Mr. Miller had from October 4, 1993 to file his federal habeas petition. He had an additional year after the enactment of AEDPA given this circuit's decision in Simmonds. Mr. Miller contends that because he was housed at a private Minnesota correctional facility from January 21, 1995 until April 29, 1997, he lacked access to federal statutes and Colorado case law and only learned upon his return of the AEDPA's one-year time period. See R. doc. 7 at 2. Of course, this does not explain Mr. Miller's lack of pursuit of his federal claims before the transfer from Colorado to Minnesota, from October 4, 1993 until January 20, 1995. We note that the claims Mr. Miller sought to raise are similar to those raised in his direct appeal and motion for state post-conviction relief, thereby undercutting his argument that lack of access caused his delay. In the final analysis, however, Mr. Miller has provided no specificity regarding the alleged lack of access and the steps he took to diligently pursue his federal claims. Cf. Lewis v. Casey, 116 S.Ct. 2174, 2179 (1996). It is not enough to say that the Minnesota facility lacked all relevant statutes and case law or that the procedure to request specific materials was inadequate. See Aplt. Br. (Form A-11) at 10. It is apparent that Mr. Miller simply did not know about the limitation in the AEDPA until it was too late.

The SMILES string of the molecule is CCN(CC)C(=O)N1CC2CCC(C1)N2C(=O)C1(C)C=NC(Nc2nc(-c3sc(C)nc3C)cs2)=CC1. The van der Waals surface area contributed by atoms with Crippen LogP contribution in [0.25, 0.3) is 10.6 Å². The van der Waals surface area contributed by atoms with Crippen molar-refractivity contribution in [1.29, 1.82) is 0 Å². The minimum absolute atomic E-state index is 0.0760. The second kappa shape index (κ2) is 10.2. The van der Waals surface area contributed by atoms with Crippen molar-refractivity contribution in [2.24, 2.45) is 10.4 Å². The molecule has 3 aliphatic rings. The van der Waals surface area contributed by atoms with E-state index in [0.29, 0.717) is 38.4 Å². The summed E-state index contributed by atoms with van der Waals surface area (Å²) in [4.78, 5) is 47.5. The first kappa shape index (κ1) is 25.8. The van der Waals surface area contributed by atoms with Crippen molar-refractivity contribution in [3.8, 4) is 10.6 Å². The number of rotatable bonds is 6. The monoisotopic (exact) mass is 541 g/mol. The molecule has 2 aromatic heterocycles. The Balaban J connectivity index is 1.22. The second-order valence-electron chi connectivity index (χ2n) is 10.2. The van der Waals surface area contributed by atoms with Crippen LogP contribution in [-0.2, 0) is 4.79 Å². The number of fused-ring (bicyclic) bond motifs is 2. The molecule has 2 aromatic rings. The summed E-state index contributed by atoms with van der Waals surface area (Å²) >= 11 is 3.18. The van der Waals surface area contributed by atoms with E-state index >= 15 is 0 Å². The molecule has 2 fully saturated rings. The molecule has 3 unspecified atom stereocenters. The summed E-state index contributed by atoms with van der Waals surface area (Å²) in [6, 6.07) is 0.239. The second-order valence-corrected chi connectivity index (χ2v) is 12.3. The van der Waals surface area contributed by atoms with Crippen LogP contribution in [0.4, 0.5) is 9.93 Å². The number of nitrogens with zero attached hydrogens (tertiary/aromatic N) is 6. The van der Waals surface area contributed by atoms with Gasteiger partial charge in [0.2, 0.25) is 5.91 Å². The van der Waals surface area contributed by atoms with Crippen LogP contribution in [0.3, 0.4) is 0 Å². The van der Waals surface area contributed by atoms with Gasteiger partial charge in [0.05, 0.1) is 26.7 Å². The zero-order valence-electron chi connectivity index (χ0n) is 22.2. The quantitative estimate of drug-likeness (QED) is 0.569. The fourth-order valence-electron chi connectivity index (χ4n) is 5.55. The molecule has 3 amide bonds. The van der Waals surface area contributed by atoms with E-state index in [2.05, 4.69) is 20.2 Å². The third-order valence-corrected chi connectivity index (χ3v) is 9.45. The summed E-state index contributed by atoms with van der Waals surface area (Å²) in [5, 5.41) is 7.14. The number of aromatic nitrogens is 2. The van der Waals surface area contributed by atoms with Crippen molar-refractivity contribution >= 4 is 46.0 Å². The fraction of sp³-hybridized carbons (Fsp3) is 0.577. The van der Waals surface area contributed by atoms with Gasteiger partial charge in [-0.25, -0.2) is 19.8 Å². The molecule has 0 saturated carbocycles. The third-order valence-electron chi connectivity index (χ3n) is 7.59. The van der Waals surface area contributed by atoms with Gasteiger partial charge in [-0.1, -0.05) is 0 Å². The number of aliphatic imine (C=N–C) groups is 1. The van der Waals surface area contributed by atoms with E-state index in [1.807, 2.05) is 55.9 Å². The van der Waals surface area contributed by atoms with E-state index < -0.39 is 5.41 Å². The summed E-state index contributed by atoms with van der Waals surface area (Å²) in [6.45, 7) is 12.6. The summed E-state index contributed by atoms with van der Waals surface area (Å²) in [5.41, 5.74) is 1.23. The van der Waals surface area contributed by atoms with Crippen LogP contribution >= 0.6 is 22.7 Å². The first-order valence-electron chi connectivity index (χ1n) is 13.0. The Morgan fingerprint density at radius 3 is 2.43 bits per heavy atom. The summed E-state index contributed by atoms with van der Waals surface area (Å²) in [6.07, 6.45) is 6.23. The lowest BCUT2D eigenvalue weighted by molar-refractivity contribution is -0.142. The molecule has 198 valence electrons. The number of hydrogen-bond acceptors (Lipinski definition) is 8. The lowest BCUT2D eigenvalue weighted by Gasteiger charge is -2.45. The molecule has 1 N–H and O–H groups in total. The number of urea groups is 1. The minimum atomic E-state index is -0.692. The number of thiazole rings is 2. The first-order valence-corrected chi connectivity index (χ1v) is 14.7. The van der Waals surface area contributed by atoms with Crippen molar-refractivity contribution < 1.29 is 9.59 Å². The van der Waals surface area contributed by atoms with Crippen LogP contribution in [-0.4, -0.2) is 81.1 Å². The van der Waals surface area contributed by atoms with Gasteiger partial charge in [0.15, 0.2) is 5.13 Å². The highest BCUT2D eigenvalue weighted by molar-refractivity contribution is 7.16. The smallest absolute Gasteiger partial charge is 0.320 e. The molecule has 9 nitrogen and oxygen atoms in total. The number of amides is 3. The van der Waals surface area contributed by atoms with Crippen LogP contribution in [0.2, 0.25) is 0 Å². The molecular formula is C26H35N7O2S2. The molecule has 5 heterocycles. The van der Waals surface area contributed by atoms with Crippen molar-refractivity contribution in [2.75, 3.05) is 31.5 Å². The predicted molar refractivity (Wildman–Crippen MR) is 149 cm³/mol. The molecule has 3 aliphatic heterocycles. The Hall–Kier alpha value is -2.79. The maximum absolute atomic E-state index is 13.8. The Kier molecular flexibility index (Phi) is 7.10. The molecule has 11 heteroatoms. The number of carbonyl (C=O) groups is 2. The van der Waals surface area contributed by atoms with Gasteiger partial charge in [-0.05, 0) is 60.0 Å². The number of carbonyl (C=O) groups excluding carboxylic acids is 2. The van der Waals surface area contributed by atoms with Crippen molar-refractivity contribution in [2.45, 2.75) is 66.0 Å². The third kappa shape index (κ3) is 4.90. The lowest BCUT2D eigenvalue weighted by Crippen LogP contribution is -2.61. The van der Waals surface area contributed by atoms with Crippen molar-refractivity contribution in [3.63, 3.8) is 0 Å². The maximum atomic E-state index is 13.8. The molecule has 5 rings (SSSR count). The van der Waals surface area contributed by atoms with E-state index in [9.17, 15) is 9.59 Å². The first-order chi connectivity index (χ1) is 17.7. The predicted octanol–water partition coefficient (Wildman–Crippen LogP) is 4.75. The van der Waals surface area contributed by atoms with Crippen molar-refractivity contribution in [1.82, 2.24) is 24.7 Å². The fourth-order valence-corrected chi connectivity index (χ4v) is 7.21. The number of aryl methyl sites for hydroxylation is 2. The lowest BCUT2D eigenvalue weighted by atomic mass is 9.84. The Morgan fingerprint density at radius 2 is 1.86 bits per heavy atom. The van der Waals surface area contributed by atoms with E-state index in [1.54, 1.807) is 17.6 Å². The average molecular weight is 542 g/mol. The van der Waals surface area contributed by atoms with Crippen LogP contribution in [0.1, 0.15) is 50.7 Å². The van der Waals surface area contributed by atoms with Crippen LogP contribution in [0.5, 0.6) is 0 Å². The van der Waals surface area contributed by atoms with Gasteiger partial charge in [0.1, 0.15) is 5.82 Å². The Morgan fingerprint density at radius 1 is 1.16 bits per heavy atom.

AFFIRMED.


Summaries of

Miller v. Marr

United States Court of Appeals, Tenth Circuit
Apr 14, 1998
141 F.3d 976 (10th Cir. 1998)

holding that the one-year limitation on filing a § 2254 petition did not violate petitioner's rights under Suspension Clause

Summary of this case from U.S. v. Sandoval

holding limited library access insufficient to establish extraordinary circumstances warranting equitable tolling

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holding that, where petitioner does not contend he is actually innocent, the limitation period does not render the habeas remedy inadequate and ineffective

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holding that, where petitioner does not contend he is actually innocent, the limitation period does not render the habeas remedy inadequate and ineffective, but noting that there may be circumstances — for example a constitutional violation has resulted in the conviction of one who is actually innocent — where the limitation period "at least raises serious constitutional questions and possibly renders the habeas remedy inadequate and ineffective"

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holding equitable tolling not warranted to prisoner claiming he lacked access to federal statutes and case law, and only learned of AEDPA's time limitations sometime after April 29, 1997